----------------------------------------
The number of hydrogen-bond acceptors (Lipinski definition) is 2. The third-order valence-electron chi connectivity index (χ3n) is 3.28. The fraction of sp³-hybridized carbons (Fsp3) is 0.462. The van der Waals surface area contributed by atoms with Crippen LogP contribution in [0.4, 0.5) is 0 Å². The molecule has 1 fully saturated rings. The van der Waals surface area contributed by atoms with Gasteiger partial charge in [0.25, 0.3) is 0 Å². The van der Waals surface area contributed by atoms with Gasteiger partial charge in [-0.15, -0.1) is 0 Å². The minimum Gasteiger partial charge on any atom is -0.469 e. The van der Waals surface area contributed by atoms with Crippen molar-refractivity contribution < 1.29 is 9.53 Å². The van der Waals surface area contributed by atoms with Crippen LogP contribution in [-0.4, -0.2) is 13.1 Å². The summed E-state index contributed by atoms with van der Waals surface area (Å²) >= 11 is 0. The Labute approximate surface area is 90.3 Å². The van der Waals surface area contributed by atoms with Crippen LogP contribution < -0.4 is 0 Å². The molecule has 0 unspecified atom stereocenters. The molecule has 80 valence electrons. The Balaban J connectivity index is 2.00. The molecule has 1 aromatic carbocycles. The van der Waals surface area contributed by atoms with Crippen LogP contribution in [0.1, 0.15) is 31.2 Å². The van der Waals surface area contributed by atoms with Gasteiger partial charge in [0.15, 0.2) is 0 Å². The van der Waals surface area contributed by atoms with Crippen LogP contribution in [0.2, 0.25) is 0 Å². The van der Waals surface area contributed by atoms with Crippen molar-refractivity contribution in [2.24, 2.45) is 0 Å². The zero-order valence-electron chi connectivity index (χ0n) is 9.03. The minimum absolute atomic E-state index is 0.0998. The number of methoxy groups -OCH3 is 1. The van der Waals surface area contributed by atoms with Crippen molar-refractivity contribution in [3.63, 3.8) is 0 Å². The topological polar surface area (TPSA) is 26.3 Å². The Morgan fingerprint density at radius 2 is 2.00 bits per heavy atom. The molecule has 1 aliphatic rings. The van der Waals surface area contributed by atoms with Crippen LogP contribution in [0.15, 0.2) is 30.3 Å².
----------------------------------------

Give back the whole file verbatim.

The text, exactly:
The number of hydrogen-bond acceptors (Lipinski definition) is 2. The third-order valence-electron chi connectivity index (χ3n) is 3.28. The fraction of sp³-hybridized carbons (Fsp3) is 0.462. The van der Waals surface area contributed by atoms with Crippen LogP contribution in [0.4, 0.5) is 0 Å². The molecule has 1 fully saturated rings. The van der Waals surface area contributed by atoms with Gasteiger partial charge in [0.25, 0.3) is 0 Å². The van der Waals surface area contributed by atoms with Gasteiger partial charge in [-0.15, -0.1) is 0 Å². The minimum Gasteiger partial charge on any atom is -0.469 e. The van der Waals surface area contributed by atoms with Crippen molar-refractivity contribution < 1.29 is 9.53 Å². The van der Waals surface area contributed by atoms with Crippen LogP contribution in [-0.4, -0.2) is 13.1 Å². The summed E-state index contributed by atoms with van der Waals surface area (Å²) >= 11 is 0. The Labute approximate surface area is 90.3 Å². The van der Waals surface area contributed by atoms with Crippen LogP contribution < -0.4 is 0 Å². The molecule has 0 unspecified atom stereocenters. The molecule has 80 valence electrons. The Balaban J connectivity index is 2.00. The molecule has 1 aromatic carbocycles. The van der Waals surface area contributed by atoms with Crippen LogP contribution in [0.1, 0.15) is 31.2 Å². The van der Waals surface area contributed by atoms with Gasteiger partial charge in [0.15, 0.2) is 0 Å². The van der Waals surface area contributed by atoms with Crippen LogP contribution in [0.2, 0.25) is 0 Å². The van der Waals surface area contributed by atoms with Crippen molar-refractivity contribution in [2.24, 2.45) is 0 Å². The zero-order valence-electron chi connectivity index (χ0n) is 9.03. The minimum absolute atomic E-state index is 0.0998. The number of methoxy groups -OCH3 is 1. The van der Waals surface area contributed by atoms with Crippen molar-refractivity contribution in [3.63, 3.8) is 0 Å². The topological polar surface area (TPSA) is 26.3 Å². The Morgan fingerprint density at radius 2 is 2.00 bits per heavy atom. The molecule has 1 aliphatic rings. The van der Waals surface area contributed by atoms with Crippen LogP contribution in [0.15, 0.2) is 30.3 Å².